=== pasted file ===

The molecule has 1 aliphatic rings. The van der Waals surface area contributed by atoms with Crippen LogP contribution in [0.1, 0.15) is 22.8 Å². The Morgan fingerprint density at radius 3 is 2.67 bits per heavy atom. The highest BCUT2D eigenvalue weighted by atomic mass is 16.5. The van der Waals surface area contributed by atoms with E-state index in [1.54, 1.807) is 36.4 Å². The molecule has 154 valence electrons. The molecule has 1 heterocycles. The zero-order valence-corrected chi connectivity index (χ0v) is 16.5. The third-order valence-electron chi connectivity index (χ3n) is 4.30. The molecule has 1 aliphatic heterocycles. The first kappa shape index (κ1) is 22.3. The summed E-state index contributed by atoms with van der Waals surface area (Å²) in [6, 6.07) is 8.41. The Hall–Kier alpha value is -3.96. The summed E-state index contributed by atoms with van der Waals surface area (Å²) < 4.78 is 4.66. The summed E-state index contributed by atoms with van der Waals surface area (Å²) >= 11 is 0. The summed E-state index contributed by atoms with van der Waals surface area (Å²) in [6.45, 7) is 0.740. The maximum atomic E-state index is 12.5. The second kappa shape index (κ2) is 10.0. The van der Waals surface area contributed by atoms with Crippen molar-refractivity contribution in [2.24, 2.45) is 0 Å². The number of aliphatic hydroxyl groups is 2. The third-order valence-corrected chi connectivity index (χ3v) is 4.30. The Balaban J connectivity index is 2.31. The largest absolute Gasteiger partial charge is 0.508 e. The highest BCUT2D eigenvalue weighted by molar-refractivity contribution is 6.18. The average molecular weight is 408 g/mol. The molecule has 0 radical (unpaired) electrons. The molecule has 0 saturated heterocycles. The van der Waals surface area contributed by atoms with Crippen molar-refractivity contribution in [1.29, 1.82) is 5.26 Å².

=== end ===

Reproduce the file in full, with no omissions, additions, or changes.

The molecule has 1 aliphatic rings. The van der Waals surface area contributed by atoms with Crippen LogP contribution in [0.1, 0.15) is 22.8 Å². The Morgan fingerprint density at radius 3 is 2.67 bits per heavy atom. The highest BCUT2D eigenvalue weighted by atomic mass is 16.5. The van der Waals surface area contributed by atoms with E-state index in [1.54, 1.807) is 36.4 Å². The molecule has 154 valence electrons. The molecule has 1 heterocycles. The zero-order valence-corrected chi connectivity index (χ0v) is 16.5. The third-order valence-electron chi connectivity index (χ3n) is 4.30. The molecule has 1 aliphatic heterocycles. The first kappa shape index (κ1) is 22.3. The summed E-state index contributed by atoms with van der Waals surface area (Å²) in [6, 6.07) is 8.41. The Hall–Kier alpha value is -3.96. The summed E-state index contributed by atoms with van der Waals surface area (Å²) < 4.78 is 4.66. The summed E-state index contributed by atoms with van der Waals surface area (Å²) >= 11 is 0. The summed E-state index contributed by atoms with van der Waals surface area (Å²) in [6.45, 7) is 0.740. The maximum atomic E-state index is 12.5. The second kappa shape index (κ2) is 10.0. The van der Waals surface area contributed by atoms with Crippen molar-refractivity contribution in [2.24, 2.45) is 0 Å². The number of aliphatic hydroxyl groups is 2. The third-order valence-corrected chi connectivity index (χ3v) is 4.30. The Balaban J connectivity index is 2.31. The largest absolute Gasteiger partial charge is 0.508 e. The highest BCUT2D eigenvalue weighted by molar-refractivity contribution is 6.18. The average molecular weight is 408 g/mol. The molecule has 0 radical (unpaired) electrons. The molecule has 0 saturated heterocycles. The van der Waals surface area contributed by atoms with Crippen molar-refractivity contribution in [1.29, 1.82) is 5.26 Å².